While much of the world was out celebrating the new year of 2012, Robin Seggelmann was writing late-night code that would lead to the worst disaster in recent Internet history.
Heartbleed, a “catastrophic” security flaw in the OpenSSL cryptographic protocol that has affected two-thirds of the entire Internet’s communications, was committed at 10:59 pm on New Year’s Eve by Seggelmann, a 31-year-old Münster, Germany-based programmer.
That night, he made an error that has been compared to the misspelling of Mississippi, a careless but almost inevitable mistake that went undetected for over two years.
Photo source: Linuxtag
“I was working on improving OpenSSL and submitted numerous bug fixes and added new features,” he told the Sydney Morning Herald. “In one of the new features, unfortunately, I missed validating a variable containing a length.”
The man who reviewed his code, Dr. Stephen Henson, managed to miss the error completely as well.
By exploiting that small mistake, an attacker can steal a big slice of data from a computer’s main memory, which can contain usernames, passwords, and content that can endanger much of the Web’s most private content.
In the wake of Edward Snowden’s revelations of massive NSA Internet surveillance, questions quickly popped up, asking if Seggelmann had done this on purpose in an effort to build a backdoor into one of the Internet’s most important security tools.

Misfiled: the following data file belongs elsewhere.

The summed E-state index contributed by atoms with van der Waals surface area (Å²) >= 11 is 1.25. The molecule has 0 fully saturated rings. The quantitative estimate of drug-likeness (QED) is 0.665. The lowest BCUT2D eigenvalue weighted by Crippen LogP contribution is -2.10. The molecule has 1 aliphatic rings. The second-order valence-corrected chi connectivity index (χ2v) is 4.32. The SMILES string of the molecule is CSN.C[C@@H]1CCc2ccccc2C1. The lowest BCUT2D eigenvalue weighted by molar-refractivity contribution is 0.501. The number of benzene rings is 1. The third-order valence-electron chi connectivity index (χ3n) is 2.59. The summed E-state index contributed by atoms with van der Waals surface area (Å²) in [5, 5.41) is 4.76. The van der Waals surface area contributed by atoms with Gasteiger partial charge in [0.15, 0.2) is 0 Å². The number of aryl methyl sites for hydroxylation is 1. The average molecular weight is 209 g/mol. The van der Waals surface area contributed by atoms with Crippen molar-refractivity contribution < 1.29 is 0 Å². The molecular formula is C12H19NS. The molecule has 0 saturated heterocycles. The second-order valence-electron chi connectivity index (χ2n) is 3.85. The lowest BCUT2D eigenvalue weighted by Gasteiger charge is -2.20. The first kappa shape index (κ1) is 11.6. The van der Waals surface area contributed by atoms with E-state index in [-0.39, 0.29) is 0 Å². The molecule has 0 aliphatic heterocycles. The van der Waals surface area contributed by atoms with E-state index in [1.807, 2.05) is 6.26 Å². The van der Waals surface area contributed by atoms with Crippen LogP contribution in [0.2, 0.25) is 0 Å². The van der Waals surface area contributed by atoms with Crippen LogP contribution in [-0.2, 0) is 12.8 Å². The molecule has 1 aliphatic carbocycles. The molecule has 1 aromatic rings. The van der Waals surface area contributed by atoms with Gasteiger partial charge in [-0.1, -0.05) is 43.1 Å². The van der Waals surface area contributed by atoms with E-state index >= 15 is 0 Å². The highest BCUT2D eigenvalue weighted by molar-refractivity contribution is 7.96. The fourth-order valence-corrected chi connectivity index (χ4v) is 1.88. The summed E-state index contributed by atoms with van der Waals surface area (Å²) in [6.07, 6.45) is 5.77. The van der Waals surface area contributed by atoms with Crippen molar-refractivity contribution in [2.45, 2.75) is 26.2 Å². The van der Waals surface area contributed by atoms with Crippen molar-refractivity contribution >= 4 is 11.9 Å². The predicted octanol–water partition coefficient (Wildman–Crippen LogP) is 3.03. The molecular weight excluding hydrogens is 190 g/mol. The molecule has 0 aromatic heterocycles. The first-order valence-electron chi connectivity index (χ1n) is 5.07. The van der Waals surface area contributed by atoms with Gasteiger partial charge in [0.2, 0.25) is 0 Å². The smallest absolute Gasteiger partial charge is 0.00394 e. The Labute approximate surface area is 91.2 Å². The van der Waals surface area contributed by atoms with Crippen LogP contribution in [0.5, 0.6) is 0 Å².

Seggelman has denied deliberately inserting the flaw, saying it could “be explained pretty easily.” He does, however, know why it’s “tempting” to see the error as intentional. He calls Heartbleed “a simple programming error” that was “not intended at all”—but that it’s absolutely possible that intelligence agencies like the NSA have made use of the vulnerability since it was introduced.
How many intel agencies are looking at connections to Robin Seggelmann right now? https://t.co/BW1uDquZmN
— Matt Brooks (@cmatthewbrooks) April 10, 2014
“It is a possibility, and it’s always better to assume the worst than best case in security matters, but since I didn’t know the bug until it was released and [I am] not affiliated with any agency,” Seggelmann said.
A year after writing the catastrophic bug, Seggelmann would finish up his PhD thesis titled “Strategies to Secure End-to-End Communication” at the University of Duisburg-Essen.
The OpenSSL team, including Seggelmann and Henson, is small and receives essentially no pay despite maintaining one of the world’s most popular and important pieces of open-source software. With this notable exception, the team has a stellar security record, as OpenSSL has been expanded to support the massive count of over 80 platforms.
“Heartbleed is further evidence that we don’t have our house in order when it comes to Internet security,” Edward Felten, a computer security expert at Princeton University, told the New York Times.
OpenSSL is open-source software, meaning that anyone can look at the code under the program’s hood. In theory, that also means that more eyeballs can check the code for errors.
It didn’t work that way this time, of course, in no small part because a tiny volunteer team of 13 individuals is maintaining one of the Internet’s most important technologies. Like many key open-source projects, OpenSSL needs more help in the form of eyeballs and even money.
“Maybe in the midst of patching their servers, some of the big companies that use OpenSSL will think of tossing them some real no-strings-attached funding,” Matthew Green, a cryptographer and research professor at Johns Hopkins University, recently wrote, “so they can keep doing their job.”
Illustration by Fernando Alfonso III